Monday, 17 February 2014

A Love of Lychees

Lychees are my favourite-est fruit in the whole world. So imagine my joyous jubilations and delights when
I was gifted a generous bag full of my ruby-skinned treasures.

This is what's left. 

No, not quite true. This is the point at which I remembered to stop eating and take a quick pic. 

These are some of the nicest lychees I've ever eaten in Australia. They're almost as nice as the ones from Dodo-Land. 

You see, I grew up with lychees in Dodo-Land. Everyone in Dodo-Land loves lychees. When it's lychee season, people harvest them quickly. Otherwise there's a good chance they'll get "harvested" in the dead of night. 

In Dodo-Land, people appear on street corners with shallow, wide panniers filled with lychees that are still attached to their small branches and leaves - the result of quick, expert cuts with blunt, ancient sickles. These street-sold lychees might well be the outcomes of one of those uninvited nighttime harvests, but they will always find a market amongst lychee lovers. 

Lychee season in Dodo-Land is also when people find reason to visit friends and relatives with lychee trees. Half an hour's catch up and you are pressed upon departure to accept two or three tiny branches - almost twigs - laden with plump ruby lychees, and maybe some unlucky ants, all wrapped casually in a plastic bag.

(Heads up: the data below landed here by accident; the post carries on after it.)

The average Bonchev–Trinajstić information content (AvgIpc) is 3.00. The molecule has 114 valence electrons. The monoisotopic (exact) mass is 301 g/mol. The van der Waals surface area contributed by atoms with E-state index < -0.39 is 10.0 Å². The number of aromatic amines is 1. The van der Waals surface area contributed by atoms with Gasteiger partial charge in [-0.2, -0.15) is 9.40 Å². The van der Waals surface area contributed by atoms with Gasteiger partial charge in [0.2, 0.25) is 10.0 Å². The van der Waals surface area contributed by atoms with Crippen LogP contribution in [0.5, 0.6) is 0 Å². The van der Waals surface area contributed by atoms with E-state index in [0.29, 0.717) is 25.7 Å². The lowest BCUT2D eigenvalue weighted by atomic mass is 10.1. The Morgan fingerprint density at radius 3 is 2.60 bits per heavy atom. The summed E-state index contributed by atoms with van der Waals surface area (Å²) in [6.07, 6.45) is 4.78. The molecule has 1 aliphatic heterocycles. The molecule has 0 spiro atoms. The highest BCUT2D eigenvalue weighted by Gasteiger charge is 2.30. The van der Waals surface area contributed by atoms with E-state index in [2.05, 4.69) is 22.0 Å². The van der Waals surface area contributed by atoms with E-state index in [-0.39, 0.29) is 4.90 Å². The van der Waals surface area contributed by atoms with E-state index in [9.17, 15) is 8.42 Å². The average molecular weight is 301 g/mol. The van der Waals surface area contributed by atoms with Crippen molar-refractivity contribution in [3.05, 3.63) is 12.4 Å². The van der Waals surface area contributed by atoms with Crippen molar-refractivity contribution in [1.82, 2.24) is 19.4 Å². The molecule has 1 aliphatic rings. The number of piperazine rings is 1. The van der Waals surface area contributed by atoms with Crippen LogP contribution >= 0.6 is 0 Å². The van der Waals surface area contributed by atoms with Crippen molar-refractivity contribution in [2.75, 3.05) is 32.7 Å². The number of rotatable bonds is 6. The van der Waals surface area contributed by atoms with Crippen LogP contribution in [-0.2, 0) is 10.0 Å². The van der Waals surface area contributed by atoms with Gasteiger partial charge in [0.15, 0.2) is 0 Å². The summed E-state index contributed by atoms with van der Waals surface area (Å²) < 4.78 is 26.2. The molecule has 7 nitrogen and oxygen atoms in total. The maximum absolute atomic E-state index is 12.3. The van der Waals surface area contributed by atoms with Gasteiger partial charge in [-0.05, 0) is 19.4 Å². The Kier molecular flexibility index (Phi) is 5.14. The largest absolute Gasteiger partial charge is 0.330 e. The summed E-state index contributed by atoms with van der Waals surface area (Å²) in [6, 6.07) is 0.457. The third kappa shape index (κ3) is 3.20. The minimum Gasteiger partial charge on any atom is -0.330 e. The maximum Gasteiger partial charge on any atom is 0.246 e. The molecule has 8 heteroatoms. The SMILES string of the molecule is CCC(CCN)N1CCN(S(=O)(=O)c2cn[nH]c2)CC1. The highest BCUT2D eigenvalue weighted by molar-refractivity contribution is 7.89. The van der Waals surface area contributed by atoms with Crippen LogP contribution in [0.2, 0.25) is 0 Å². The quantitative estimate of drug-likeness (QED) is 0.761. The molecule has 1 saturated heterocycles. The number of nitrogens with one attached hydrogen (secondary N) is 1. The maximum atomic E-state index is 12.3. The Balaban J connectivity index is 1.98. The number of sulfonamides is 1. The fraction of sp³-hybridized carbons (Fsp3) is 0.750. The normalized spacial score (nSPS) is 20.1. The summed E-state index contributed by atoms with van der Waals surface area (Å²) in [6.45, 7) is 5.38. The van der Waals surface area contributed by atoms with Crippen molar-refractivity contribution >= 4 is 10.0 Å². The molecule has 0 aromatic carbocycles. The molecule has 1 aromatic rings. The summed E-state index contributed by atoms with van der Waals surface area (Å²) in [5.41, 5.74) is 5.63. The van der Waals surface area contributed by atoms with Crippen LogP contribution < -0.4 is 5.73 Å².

No one gets tired of lychees in Dodo-Land. I remember an earlier edition of the Lonely Planet guide commenting on Dodo-Landers' obsession and excitement with lychee season, in a way which clearly showed the reviewer Didn't Get It. They might as well have said "Dodo-Landers go nuts for lychees, but don't ask me why!" It came across as a sort of sneering, dopey, close-mindedness and it made me bristle. 


How can you not get it?!! They are so yummy!

You know, there's a way of eating lychees without using your fingers to peelthem. 

Yes! Really. 

Well of course I can't do it, or I would opened this blogpost with that as my proud boast!

1. Good luck. 
2. What you do is bite down with your front teeth on the skin - hard enough to cut through the skin but gently enough that you don't pierce the fruit itself and dribble lychee juice all down yourself. 
3. You should be left with a lychee covered in two skin halves. Hold one skin half delicately and bite the other skin half off and discard. 
4. You can now bite into the lychee proper, delicately pinch the lychee out of its remaining skin half. 
5. Eat with great enjoyment, and spit out seed delicately. 

If you do it right, there should be no finger-to-lychee-flesh contact and no accidental tasting of the lychee skin, either. 

Like I said, good luck! Do let me know if you succeed. 

Now if you'll excuse me, I've got a couple of lychees left that still require my undivided attention. 

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